- In October 2011, Adani Power Dahej Ltd received environment clearance (EC) for setting up a 2,640 megawatt imported coal-based thermal power plant in Dahej, Gujarat but seven years down the line actual construction is yet to start. The company claims the project activities could not start as the power purchase agreement was not signed.
- Now, APDL, a subsidiary of India’s largest private power producer, is seeking extension of the EC by five years. The present green norms allow extension of only three years and that too only when substantial physical progress has already been achieved.
- The environment ministry’s expert committee has deferred a decision on the extension and a discussion on it is scheduled for the September 26 meeting of the panel as the EC’s validity ends in October 2018.
An expert panel of the Ministry of Environment, Forest and Climate Change (MoEFCC) has deferred recommending an extension of the environment clearance (EC) given to an upcoming 2,640 MW imported coal-based thermal power plant of Adani Power Dahej Ltd. (APDL) at Dahej in Gujarat as the project, which got clearance seven years ago, is yet to start construction.
APDL is a wholly owned company of the Adani Power Limited, India’s largest private power producer. Under the project it is developing a 2640 (4×660) megawatt imported coal-based supercritical thermal power plant at village Suva at notified Dahej industrial estate in Bharuch district of Gujarat.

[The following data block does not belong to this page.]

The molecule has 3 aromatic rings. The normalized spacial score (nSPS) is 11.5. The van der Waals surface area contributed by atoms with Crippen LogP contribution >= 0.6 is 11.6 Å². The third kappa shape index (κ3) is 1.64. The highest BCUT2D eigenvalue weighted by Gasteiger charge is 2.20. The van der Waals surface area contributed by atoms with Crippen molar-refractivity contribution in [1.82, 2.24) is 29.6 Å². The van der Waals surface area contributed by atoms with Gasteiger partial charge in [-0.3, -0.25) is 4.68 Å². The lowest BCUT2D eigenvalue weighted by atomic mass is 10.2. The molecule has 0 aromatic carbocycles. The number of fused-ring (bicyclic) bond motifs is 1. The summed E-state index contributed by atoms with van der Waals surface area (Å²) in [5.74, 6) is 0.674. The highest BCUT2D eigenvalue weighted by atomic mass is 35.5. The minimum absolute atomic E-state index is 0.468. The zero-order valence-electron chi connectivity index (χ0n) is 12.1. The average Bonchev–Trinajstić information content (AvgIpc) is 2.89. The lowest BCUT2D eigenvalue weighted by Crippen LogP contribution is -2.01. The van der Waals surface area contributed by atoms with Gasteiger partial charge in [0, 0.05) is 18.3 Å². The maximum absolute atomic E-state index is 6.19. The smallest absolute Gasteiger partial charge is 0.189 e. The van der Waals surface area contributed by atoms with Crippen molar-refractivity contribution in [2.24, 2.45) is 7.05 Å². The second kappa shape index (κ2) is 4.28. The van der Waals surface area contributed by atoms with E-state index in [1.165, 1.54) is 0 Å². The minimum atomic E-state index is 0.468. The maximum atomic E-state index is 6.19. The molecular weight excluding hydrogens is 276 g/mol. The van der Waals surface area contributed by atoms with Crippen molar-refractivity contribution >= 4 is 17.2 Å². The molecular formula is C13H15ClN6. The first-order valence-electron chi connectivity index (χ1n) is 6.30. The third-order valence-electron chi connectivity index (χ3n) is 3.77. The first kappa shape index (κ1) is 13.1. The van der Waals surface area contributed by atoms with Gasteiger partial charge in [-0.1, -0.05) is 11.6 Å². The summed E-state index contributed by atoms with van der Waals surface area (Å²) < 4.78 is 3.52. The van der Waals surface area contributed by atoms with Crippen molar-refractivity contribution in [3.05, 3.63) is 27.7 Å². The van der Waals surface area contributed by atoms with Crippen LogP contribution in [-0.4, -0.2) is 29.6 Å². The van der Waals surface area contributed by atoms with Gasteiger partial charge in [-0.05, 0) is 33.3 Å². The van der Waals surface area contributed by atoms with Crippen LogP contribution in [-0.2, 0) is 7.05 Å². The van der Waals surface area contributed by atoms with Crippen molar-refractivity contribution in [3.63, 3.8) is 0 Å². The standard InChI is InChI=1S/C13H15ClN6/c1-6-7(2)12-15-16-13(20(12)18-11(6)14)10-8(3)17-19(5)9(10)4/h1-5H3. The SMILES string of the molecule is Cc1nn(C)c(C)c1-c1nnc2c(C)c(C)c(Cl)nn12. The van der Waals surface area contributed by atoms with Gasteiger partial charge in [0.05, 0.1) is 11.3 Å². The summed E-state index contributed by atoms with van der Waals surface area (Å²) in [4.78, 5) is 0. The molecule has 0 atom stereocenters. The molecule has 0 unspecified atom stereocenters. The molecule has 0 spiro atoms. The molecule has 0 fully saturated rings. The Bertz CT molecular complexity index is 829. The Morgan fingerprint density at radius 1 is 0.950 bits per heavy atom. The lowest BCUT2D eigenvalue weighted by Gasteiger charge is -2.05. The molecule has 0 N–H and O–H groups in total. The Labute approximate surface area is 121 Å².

As per the present environmental laws, a project can get a maximum of three years extension of the EC in case it has achieved substantial physical progress because the extension will enable completion of balance work. However, in this case the “actual construction” is yet to start and the company is already seeking a five-year extension of its EC, even before a power purchase agreement is in place.
The project, seeking extension of environment clearance, came up for discussion in the August 30 meeting of the Expert Appraisal Committee (EAC) on thermal power projects of the MoEFCC.
During the discussions, as per the minutes of the meeting, the committee noted that the progress of the construction work in the last seven years is bare minimum. It also noted that the total time taken for completion of construction activities would be 48 months from the zero date.
According to the minutes of the EAC’s meeting, the APDL submitted the online application on July 5, 2018, for “extending validity of environment clearance dated October 25, 2011 for further period five years (till October 25, 2023).
According to green norms, the validity of EC was for five years (till October 2016) but in September 2016 the EIA notification was amended due to which “the five years validity automatically becomes seven years” and the EC to Adani’s project is currently valid till October 24, 2018.
The minutes noted that as per the EIA amendment notification (September 14, 2016), the validity can be extended by maximum period of three years. “Thus, the outer limit of the validity of EC is 10 years. However, project proponent has sought for extension of five years which becomes total validity of 12 years from the date of grant of EC,” the committee observed.
The project had come up for discussion in July 2018 meeting of the EAC as well but that time project proponent did not attend the meeting.
Bare minimum progress till now